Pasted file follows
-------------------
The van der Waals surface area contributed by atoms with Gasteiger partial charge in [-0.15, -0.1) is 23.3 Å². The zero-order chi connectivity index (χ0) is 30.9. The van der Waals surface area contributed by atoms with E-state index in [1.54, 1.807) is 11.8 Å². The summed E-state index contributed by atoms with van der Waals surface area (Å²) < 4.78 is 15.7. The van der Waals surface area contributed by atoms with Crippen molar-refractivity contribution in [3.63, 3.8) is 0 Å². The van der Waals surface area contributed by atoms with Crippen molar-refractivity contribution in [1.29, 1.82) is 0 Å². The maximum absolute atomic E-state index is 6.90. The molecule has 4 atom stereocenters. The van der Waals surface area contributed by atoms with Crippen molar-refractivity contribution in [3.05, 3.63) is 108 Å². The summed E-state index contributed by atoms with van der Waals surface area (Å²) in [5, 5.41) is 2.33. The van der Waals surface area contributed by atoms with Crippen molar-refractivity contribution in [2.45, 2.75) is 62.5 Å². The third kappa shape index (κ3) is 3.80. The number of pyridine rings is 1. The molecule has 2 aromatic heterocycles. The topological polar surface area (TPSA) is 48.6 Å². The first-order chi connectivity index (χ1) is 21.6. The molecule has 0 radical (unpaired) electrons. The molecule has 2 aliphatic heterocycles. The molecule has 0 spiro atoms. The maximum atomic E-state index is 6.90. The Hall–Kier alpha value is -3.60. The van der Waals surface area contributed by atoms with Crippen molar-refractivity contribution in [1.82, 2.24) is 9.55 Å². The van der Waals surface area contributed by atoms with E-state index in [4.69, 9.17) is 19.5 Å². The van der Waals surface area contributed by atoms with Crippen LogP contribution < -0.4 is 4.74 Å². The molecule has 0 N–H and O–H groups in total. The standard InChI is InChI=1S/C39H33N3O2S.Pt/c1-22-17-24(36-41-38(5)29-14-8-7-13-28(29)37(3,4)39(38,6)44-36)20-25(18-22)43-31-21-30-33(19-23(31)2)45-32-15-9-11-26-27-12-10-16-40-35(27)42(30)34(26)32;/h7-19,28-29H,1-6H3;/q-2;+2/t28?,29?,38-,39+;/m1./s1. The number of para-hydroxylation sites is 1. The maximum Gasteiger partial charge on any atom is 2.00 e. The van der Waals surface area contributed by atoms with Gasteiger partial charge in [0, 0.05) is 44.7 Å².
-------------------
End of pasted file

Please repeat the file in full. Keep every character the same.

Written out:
The van der Waals surface area contributed by atoms with Gasteiger partial charge in [-0.15, -0.1) is 23.3 Å². The zero-order chi connectivity index (χ0) is 30.9. The van der Waals surface area contributed by atoms with E-state index in [1.54, 1.807) is 11.8 Å². The summed E-state index contributed by atoms with van der Waals surface area (Å²) < 4.78 is 15.7. The van der Waals surface area contributed by atoms with Crippen molar-refractivity contribution in [3.63, 3.8) is 0 Å². The van der Waals surface area contributed by atoms with Crippen molar-refractivity contribution in [1.29, 1.82) is 0 Å². The maximum absolute atomic E-state index is 6.90. The molecule has 4 atom stereocenters. The van der Waals surface area contributed by atoms with Crippen molar-refractivity contribution in [3.05, 3.63) is 108 Å². The summed E-state index contributed by atoms with van der Waals surface area (Å²) in [5, 5.41) is 2.33. The van der Waals surface area contributed by atoms with Crippen molar-refractivity contribution in [2.45, 2.75) is 62.5 Å². The third kappa shape index (κ3) is 3.80. The number of pyridine rings is 1. The molecule has 2 aromatic heterocycles. The topological polar surface area (TPSA) is 48.6 Å². The first-order chi connectivity index (χ1) is 21.6. The molecule has 0 radical (unpaired) electrons. The molecule has 2 aliphatic heterocycles. The molecule has 0 spiro atoms. The maximum atomic E-state index is 6.90. The Hall–Kier alpha value is -3.60. The van der Waals surface area contributed by atoms with Crippen molar-refractivity contribution in [1.82, 2.24) is 9.55 Å². The van der Waals surface area contributed by atoms with E-state index in [4.69, 9.17) is 19.5 Å². The van der Waals surface area contributed by atoms with Crippen LogP contribution < -0.4 is 4.74 Å². The molecule has 0 N–H and O–H groups in total. The standard InChI is InChI=1S/C39H33N3O2S.Pt/c1-22-17-24(36-41-38(5)29-14-8-7-13-28(29)37(3,4)39(38,6)44-36)20-25(18-22)43-31-21-30-33(19-23(31)2)45-32-15-9-11-26-27-12-10-16-40-35(27)42(30)34(26)32;/h7-19,28-29H,1-6H3;/q-2;+2/t28?,29?,38-,39+;/m1./s1. The number of para-hydroxylation sites is 1. The maximum Gasteiger partial charge on any atom is 2.00 e. The van der Waals surface area contributed by atoms with Gasteiger partial charge in [0, 0.05) is 44.7 Å².